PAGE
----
One of the events we hosted in our first year was a Muslim Women in Tech Panel which included Nafisa Bakkar and Zohra Kakku, the founder of Halal Gems. Amaliah was in its first year and I had met Nafisa at the first Muslamic Makers event. I approached Nafisa to speak on our panel and it led us to become friends. Since then we have found countless ways to help each other with Amaliah and Muslamic Makers by simply being generous with our networks.
Amaliah this year acquired Halal Gems, and put on StreetEats which had 90,000 people walk through it’s doors. Both women have achieved so much and it’s very humbling to know that they first met at the Muslamic Makers event they spoke on together.
You might not directly be able to help someone but you might know someone who can. Make those connections, stand back and witness people go beautiful journeys. I’ve seen all sorts, from giving a nervous talk at Muslamic Makers to seeing people transform into a confident public speakers. It’s been the most fulfilling part of running Muslamic Makers as we can provide that first safe step for someone on their journey.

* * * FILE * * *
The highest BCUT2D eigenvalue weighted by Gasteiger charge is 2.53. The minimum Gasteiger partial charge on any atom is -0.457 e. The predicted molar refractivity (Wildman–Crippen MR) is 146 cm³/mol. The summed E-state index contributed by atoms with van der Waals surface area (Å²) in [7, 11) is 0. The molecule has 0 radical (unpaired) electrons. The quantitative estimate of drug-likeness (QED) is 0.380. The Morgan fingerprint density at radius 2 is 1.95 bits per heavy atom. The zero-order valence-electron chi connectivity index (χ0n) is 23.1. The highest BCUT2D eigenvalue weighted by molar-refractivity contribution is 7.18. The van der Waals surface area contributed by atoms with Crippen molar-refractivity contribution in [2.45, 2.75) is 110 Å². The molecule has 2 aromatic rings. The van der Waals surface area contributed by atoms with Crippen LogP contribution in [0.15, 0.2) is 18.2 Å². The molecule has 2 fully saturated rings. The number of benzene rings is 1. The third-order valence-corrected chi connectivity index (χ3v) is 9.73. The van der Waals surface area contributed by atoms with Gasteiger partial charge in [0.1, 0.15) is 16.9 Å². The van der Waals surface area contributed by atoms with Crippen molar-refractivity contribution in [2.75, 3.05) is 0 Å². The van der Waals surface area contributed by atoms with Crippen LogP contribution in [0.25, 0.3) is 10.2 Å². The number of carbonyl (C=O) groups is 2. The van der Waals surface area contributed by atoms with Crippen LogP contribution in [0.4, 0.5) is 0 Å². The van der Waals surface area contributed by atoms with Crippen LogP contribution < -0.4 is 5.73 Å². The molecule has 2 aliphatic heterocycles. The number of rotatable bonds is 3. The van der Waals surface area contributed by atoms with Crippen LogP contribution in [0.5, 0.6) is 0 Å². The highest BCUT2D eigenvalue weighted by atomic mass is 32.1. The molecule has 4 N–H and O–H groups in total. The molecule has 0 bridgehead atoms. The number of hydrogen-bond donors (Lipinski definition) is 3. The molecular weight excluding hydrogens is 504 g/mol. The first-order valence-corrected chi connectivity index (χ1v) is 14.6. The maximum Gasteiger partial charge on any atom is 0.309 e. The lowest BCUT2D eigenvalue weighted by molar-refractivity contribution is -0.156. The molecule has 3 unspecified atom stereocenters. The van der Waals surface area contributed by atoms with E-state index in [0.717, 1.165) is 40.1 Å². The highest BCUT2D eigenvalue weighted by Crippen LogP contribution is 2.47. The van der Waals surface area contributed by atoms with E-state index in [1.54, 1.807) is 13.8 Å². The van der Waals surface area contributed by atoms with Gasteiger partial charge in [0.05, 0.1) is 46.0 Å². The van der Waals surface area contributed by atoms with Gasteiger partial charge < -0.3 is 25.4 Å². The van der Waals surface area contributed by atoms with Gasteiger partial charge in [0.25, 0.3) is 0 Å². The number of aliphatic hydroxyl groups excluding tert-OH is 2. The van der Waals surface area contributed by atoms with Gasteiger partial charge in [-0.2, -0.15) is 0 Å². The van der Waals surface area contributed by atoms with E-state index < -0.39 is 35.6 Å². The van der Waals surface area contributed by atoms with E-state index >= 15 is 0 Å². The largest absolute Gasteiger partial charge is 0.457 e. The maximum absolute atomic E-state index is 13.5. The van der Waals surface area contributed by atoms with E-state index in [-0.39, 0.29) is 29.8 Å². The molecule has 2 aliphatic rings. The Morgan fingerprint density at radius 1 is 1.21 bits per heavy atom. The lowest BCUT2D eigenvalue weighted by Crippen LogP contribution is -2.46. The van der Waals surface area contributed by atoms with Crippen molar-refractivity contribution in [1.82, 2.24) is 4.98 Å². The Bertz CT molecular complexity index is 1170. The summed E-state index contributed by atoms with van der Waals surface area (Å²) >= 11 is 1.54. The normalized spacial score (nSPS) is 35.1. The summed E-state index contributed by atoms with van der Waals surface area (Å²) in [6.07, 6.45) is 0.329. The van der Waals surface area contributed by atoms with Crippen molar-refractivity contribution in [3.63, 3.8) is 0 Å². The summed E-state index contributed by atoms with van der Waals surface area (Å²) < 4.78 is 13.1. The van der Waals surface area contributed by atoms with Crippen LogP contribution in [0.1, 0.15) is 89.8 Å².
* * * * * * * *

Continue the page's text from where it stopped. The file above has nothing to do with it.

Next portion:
Work with allies.
When we started Muslamic Makers, we were very focussed on showcasing Muslim role models but as we have grown we have realised the importance of allyship. From day one, we worked with different tech companies to host our events in their spaces. For us it was important to expose the community to companies they didn’t know existed and realise that they are welcome in these spaces.
Our events now have non Muslim speakers too because those non Muslims can be very powerful in opening doors and it’s our role to help facilitate those connections.